Description : This book analyses large-scale land investments for agricultural purposes in Africa’s least developed countries from a law and economics perspective. Focusing on the effects of foreign land investments on host countries’ local populations and the apparent failure of international law to create incentives to offset them, it also examines the legal and economic mechanisms to hold investors accountable in cases where their investment leads to human rights violations. Applying principal agent and contract theory, it elucidates the sources of opportunism and develops control mechanisms to ameliorate the negative effects. It shows that although judicial mechanisms fail to deliver justice, international law offers alternatives to safeguard against arbitrary and abusive state and investor conduct, and also to effectuate human rights and, thus, tackle opportunistic behaviour.
Description : Research Handbook on International Law and Natural Resources provides a systematic and comprehensive analysis of the role of international law in regulating the exploration and exploitation of natural resources. It illuminates interactions and tensions between international environmental law, human rights law and international economic law. It also discusses the relevance of soft law, international dispute settlement, as well as of various unilateral, bilateral, regional and transnational initiatives in the governance of natural resources. While the Handbook is accessible to those approaching the subject for the first time, it identifies pressing areas for further investigation that will be of interest to advanced researchers.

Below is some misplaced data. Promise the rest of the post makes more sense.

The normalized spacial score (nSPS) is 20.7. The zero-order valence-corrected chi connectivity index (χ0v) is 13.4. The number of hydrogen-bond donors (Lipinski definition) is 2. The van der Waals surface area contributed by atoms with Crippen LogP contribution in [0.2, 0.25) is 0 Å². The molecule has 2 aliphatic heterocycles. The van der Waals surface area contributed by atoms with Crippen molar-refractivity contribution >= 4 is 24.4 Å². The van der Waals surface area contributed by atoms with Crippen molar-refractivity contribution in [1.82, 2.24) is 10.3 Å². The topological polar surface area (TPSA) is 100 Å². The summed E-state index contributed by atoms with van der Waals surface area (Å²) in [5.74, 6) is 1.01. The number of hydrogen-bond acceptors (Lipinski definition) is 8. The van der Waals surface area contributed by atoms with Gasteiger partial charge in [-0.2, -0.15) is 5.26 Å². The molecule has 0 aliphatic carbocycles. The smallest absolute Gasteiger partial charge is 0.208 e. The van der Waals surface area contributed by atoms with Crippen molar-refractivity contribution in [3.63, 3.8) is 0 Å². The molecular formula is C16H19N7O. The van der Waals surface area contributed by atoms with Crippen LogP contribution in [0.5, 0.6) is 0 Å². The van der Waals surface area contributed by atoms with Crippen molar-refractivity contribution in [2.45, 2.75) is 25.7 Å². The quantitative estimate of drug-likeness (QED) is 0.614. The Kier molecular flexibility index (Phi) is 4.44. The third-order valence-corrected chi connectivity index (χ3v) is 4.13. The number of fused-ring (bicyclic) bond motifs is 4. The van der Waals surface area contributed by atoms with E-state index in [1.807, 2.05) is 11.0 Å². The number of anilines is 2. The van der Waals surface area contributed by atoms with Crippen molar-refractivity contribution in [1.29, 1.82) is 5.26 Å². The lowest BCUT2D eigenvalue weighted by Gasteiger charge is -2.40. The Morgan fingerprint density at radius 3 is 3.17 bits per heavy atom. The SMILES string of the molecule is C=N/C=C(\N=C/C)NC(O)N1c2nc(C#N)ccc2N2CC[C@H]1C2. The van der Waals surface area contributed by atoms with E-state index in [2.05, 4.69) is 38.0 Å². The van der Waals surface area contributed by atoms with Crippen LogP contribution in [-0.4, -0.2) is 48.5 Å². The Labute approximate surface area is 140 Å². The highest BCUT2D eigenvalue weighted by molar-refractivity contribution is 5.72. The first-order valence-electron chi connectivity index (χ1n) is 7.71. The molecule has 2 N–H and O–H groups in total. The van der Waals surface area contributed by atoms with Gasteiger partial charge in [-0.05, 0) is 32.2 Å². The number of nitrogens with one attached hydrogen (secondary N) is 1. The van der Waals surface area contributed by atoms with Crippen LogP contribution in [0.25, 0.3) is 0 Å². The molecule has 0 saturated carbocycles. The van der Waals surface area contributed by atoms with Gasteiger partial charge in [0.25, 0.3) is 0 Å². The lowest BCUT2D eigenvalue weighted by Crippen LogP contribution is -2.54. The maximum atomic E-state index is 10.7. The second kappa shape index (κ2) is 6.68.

Description : Situating the global poverty divide as an outgrowth of European imperialism, this book investigates current global divisions on environmental policy.
Description : Many infrastructure projects around the world are funded through the project finance method, which combines private financing with public sector backing from multilateral finance institutions such as the World Bank. This examination of the theoretical and practical implications of such funding begins with a discussion of the relationship between the financial structuring of these projects and finance, policy and legal disciplines, especially in the form of investment law, human rights and environmental law. A number of case studies are then examined to provide practical insights into the application (or otherwise) of human rights and sustainable development objectives within such projects. While these theoretical perspectives do not conclude that the project finance method detracts from the application or implementation of human rights and sustainable development objectives, they do highlight the potential for the prioritisation of investment returns at the expense of human rights and environmental protection standards.
Description : Natural Resources Grabbing: An International Law Perspective aims at filling a gap in legal literature by addressing the adverse effects that large-scale investments in natural resources may pose to fundamental human rights and the protection of the environment.